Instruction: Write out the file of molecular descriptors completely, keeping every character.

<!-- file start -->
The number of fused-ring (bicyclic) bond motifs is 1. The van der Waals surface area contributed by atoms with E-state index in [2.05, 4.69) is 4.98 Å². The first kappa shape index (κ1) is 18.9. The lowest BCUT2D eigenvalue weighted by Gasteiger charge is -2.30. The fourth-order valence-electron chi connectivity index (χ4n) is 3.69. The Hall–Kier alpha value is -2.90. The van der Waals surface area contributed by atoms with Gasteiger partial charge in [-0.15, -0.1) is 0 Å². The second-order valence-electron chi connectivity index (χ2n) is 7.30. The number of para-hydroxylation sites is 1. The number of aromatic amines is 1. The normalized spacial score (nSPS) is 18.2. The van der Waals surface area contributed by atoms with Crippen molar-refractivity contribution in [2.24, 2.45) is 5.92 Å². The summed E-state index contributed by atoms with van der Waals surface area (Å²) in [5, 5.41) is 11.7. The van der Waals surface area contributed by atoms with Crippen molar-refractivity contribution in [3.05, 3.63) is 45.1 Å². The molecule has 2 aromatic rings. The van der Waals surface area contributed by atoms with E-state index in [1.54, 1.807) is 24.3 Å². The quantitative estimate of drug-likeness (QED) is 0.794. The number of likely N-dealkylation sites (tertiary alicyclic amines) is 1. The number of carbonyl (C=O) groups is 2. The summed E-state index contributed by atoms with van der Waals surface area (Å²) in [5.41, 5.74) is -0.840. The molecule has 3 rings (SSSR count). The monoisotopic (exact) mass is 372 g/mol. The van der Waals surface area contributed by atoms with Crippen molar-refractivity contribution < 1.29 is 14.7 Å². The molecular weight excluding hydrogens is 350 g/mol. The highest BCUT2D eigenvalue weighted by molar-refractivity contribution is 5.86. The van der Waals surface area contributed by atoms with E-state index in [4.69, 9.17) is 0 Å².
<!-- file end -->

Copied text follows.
The number of fused-ring (bicyclic) bond motifs is 1. The van der Waals surface area contributed by atoms with E-state index in [2.05, 4.69) is 4.98 Å². The first kappa shape index (κ1) is 18.9. The lowest BCUT2D eigenvalue weighted by Gasteiger charge is -2.30. The fourth-order valence-electron chi connectivity index (χ4n) is 3.69. The Hall–Kier alpha value is -2.90. The van der Waals surface area contributed by atoms with Gasteiger partial charge in [-0.15, -0.1) is 0 Å². The second-order valence-electron chi connectivity index (χ2n) is 7.30. The number of para-hydroxylation sites is 1. The number of aromatic amines is 1. The normalized spacial score (nSPS) is 18.2. The van der Waals surface area contributed by atoms with Crippen molar-refractivity contribution in [2.24, 2.45) is 5.92 Å². The summed E-state index contributed by atoms with van der Waals surface area (Å²) in [5, 5.41) is 11.7. The van der Waals surface area contributed by atoms with Crippen molar-refractivity contribution in [3.05, 3.63) is 45.1 Å². The molecule has 2 aromatic rings. The van der Waals surface area contributed by atoms with E-state index in [1.54, 1.807) is 24.3 Å². The quantitative estimate of drug-likeness (QED) is 0.794. The number of likely N-dealkylation sites (tertiary alicyclic amines) is 1. The number of carbonyl (C=O) groups is 2. The summed E-state index contributed by atoms with van der Waals surface area (Å²) in [5.41, 5.74) is -0.840. The molecule has 3 rings (SSSR count). The monoisotopic (exact) mass is 372 g/mol. The van der Waals surface area contributed by atoms with Crippen molar-refractivity contribution < 1.29 is 14.7 Å². The molecular weight excluding hydrogens is 350 g/mol. The highest BCUT2D eigenvalue weighted by molar-refractivity contribution is 5.86. The van der Waals surface area contributed by atoms with E-state index in [4.69, 9.17) is 0 Å².